by Maia Jenkins Read author interview February 12, 2018
TRIGGER WARNING: This story contains depictions of sexual assault and violence which may be triggering to survivors.
We are thoroughbreds, all of us, designated for greatness. Our school was built in the age of kings, or by a king? We are not sure. Bluff regality hangs about as surely as the velvet curtains dividing the dining hall from the Corner House.
We hold this greatness in our shoulders. We use our shoulders to propel other great boys across fields in scrums on Sundays. Our shoulders are resting places for our arms, swung around one another as we chant our school song at The George. Last year, we stole the statue of our rival school’s founder. We carried the marble man on our shoulders, dumped him in their fountain, chipped his nose off.
As men, we’re just getting started. We know whom we are up against. We have a history master we do not like. He comes from nothing and will go nowhere. His ties are cheap, his shoes badly made. Don’t ask us how we know this, we just do. His voice doesn’t carry over our songs. It cannot. We hum our school song under all his lectures on the Tudors, on appeasement, the Boer War. His textbooks are like family albums to us. We don’t need history. He apologizes. Around his collar, he starts to sweat. He is nervous. We hate him most for this.
He lives on campus, in a small hut in the forests beyond the cricket grounds. There is a disused well in his back garden and his front door is cabbage white.
On Halloween night, we stole Commedia masks from the theatre department and hid in the trees surrounding his house. Silent we stood, almost invisible among the oaks, frost dampening our shoes, trying not to laugh as the master drew back his curtain.
On the master’s desk is a photograph of a girl. The photograph is black and white but we know her eyes are brown. The first thing we notice is her beauty: the freckle above her left eyebrow, the plump mouth. We regard the photograph as we did the rival school’s statue: with hatred, desire, and an instinctive understanding of its pricelessness.
“Who’s that, sir?” we ask.
Cheered by our interest in his life, he smiles and tells us it is his daughter, Holly. Like us, she goes to boarding school, far from her father.
We replace the photograph on his desk, smile at the master.
By day, we share our dreams of Holly. We want to know how Holly laughs. We want to kiss Holly on every part of her face. We want to lay her upside down so her throat hangs redly open over the bed. We want to force ourselves into her mouth. We want her to scream, gasp, bleed and cry. We want to insert things into her, watch things come out.
The master tells us Holly will visit him over the Easter break. Her school has different holidays to ours, so we will be on campus while she is here.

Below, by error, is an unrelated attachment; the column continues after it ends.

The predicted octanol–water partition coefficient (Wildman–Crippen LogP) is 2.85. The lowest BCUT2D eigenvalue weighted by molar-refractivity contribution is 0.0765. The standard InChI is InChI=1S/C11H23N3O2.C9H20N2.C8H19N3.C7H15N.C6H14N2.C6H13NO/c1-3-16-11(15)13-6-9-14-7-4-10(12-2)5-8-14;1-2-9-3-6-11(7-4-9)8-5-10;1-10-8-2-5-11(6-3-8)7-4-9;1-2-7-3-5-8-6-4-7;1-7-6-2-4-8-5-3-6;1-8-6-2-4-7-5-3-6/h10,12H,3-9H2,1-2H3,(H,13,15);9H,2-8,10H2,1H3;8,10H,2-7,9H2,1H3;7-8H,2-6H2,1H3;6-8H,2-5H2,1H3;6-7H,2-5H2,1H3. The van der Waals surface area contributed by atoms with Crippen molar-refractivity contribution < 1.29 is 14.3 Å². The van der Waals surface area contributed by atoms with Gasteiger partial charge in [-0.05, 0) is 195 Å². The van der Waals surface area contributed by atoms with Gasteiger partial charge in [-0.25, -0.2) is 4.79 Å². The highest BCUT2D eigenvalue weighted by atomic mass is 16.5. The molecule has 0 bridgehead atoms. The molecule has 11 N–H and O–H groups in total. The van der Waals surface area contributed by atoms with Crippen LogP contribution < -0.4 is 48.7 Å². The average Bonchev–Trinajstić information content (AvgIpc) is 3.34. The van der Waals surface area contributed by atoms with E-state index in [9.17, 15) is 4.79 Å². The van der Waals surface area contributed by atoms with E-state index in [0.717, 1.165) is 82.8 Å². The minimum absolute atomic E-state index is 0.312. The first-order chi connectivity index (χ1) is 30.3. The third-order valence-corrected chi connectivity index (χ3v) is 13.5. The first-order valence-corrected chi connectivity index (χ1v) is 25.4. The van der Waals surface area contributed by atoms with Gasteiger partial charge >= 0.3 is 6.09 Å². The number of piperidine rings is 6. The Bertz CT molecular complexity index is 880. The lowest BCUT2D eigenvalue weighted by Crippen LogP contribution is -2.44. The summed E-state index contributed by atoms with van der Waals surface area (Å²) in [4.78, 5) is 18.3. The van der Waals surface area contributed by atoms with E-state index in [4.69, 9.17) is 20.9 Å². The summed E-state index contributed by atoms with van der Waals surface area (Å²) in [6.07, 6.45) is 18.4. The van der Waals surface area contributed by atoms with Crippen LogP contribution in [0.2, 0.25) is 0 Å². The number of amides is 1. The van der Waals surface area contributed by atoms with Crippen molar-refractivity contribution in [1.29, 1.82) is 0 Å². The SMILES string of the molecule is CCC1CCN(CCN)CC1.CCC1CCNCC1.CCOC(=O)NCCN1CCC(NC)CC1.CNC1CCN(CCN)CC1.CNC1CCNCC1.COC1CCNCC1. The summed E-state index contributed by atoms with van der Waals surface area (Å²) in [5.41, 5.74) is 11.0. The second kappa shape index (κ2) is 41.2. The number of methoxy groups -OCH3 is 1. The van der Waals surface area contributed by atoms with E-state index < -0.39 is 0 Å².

From then on, we run our hands over our dreams, feeling the lumps and gummy knots and sinews, knowing we can make them come true. Over the weeks spent cultivating our plan, we ask the master questions.
“How long is Holly staying, sir?”
“Is Holly staying with you, sir?”
“How is Holly getting here, sir?”
“She’s coming by train.”
“How old is Holly, sir?”
“Just turned thirteen.”
With every question, he relaxes, swings his feet up on the desk, leans against the wall, even laughs. One day, he takes off his glasses and rubs them on his chest so hard a nose pad comes off and rolls between the desks. We retrieve the pad, hand it to the master with a smile. “Here you go, sir,” we say.
“Thank you, boys,” he says. “Thanks.”
The night before Holly arrives, we hold a meeting in The George. We order nothing, daring the barmaid to question us as we chug great pints of tap water and crumble beer mats to pieces. The ice clinks against our teeth, grazes our throats as it slips down our gullets. We chew on lemon slices, the rinds mashing to bitter crumbs in the backs of our mouth. We don’t speak much. When we do, it is to remind each other of Holly’s arrival.
We leave The George at eleven, swiping a bottle of tequila from the bar as we go. The barmaid follows us out, her half-hearted cries following us over the fields leading to our school. We don’t turn around.
We take Holly to the chapel. It was built in 1324 and is the oldest part of our school. We lay her on the altar. She is asleep now, dozed from three hour’s drinking. She is more beautiful in person than in her picture, with arms dusted in light, custard-colored hair and a small, perfect roll of fat on her stomach.
We took her from the master’s porch. Around her wrist is a bracelet of woven strings – pink, orange, purple – the kind girls wear for friendship, or for luck. Lifting off her shoe to shake out a pebble, she turned, saw us, and we waved. She waved back. After that, it was easy.
In her sleep, she hiccups, the little sound echoing about the chapel walls. In the high windows, the sun hangs low and pink. Saints are entombed here. Noblemen are buried under our feet. We try not to imagine Holly’s life.
She slumps down the altar, dress riding up over her hips, revealing a milky pinch of belly button. Still she doesn’t wake, save for a murmur, a new frown. We part her legs. We don’t have long. Outside, we can hear her father calling:
“Holly! Holly! Holly!”
We put our hands everywhere, and she is cold everywhere. Earlier tonight, she told us about her love of horses. Our faces hover over her. One by one, our breath joins with hers as fog.
About the Author:
Maia Jenkins is a writer living and working in Meridian, Mississippi. Her work has previously appeared in GQ, Grazia, Litro and The Upcoming. In 2013, she won the GQ Student Writing Prize and was named Fiction Fellow at the Norman Mailer Writer's Colony in Salt Lake City. She is also the winner of the 2014 Bailey's First Chapter Prize.